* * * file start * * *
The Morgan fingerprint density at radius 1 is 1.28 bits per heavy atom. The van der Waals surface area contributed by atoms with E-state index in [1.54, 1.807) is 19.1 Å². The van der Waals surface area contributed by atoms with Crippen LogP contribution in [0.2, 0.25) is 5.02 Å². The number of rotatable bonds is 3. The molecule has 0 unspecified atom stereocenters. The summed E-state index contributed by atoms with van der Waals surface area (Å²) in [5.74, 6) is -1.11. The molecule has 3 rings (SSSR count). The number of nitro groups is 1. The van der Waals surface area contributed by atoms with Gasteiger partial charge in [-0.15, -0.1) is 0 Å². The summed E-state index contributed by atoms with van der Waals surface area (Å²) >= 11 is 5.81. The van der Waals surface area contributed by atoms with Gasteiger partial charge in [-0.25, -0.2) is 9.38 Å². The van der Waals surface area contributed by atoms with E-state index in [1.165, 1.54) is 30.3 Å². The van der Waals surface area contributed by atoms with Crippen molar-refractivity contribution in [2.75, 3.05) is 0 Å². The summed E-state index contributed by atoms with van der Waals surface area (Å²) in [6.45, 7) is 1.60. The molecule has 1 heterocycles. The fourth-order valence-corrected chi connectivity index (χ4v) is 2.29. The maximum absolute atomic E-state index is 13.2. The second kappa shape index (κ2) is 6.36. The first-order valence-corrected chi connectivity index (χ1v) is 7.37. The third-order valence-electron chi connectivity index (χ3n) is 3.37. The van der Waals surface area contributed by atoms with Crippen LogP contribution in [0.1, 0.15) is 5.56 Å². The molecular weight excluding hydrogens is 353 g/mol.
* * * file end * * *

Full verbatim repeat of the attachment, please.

The Morgan fingerprint density at radius 1 is 1.28 bits per heavy atom. The van der Waals surface area contributed by atoms with E-state index in [1.54, 1.807) is 19.1 Å². The van der Waals surface area contributed by atoms with Crippen LogP contribution in [0.2, 0.25) is 5.02 Å². The number of rotatable bonds is 3. The molecule has 0 unspecified atom stereocenters. The summed E-state index contributed by atoms with van der Waals surface area (Å²) in [5.74, 6) is -1.11. The molecule has 3 rings (SSSR count). The number of nitro groups is 1. The van der Waals surface area contributed by atoms with Gasteiger partial charge in [-0.15, -0.1) is 0 Å². The summed E-state index contributed by atoms with van der Waals surface area (Å²) >= 11 is 5.81. The van der Waals surface area contributed by atoms with Gasteiger partial charge in [-0.25, -0.2) is 9.38 Å². The van der Waals surface area contributed by atoms with E-state index in [1.165, 1.54) is 30.3 Å². The van der Waals surface area contributed by atoms with Crippen molar-refractivity contribution in [2.75, 3.05) is 0 Å². The summed E-state index contributed by atoms with van der Waals surface area (Å²) in [6.45, 7) is 1.60. The molecule has 1 heterocycles. The fourth-order valence-corrected chi connectivity index (χ4v) is 2.29. The maximum absolute atomic E-state index is 13.2. The second kappa shape index (κ2) is 6.36. The first-order valence-corrected chi connectivity index (χ1v) is 7.37. The third-order valence-electron chi connectivity index (χ3n) is 3.37. The van der Waals surface area contributed by atoms with Crippen LogP contribution in [0.1, 0.15) is 5.56 Å². The molecular weight excluding hydrogens is 353 g/mol.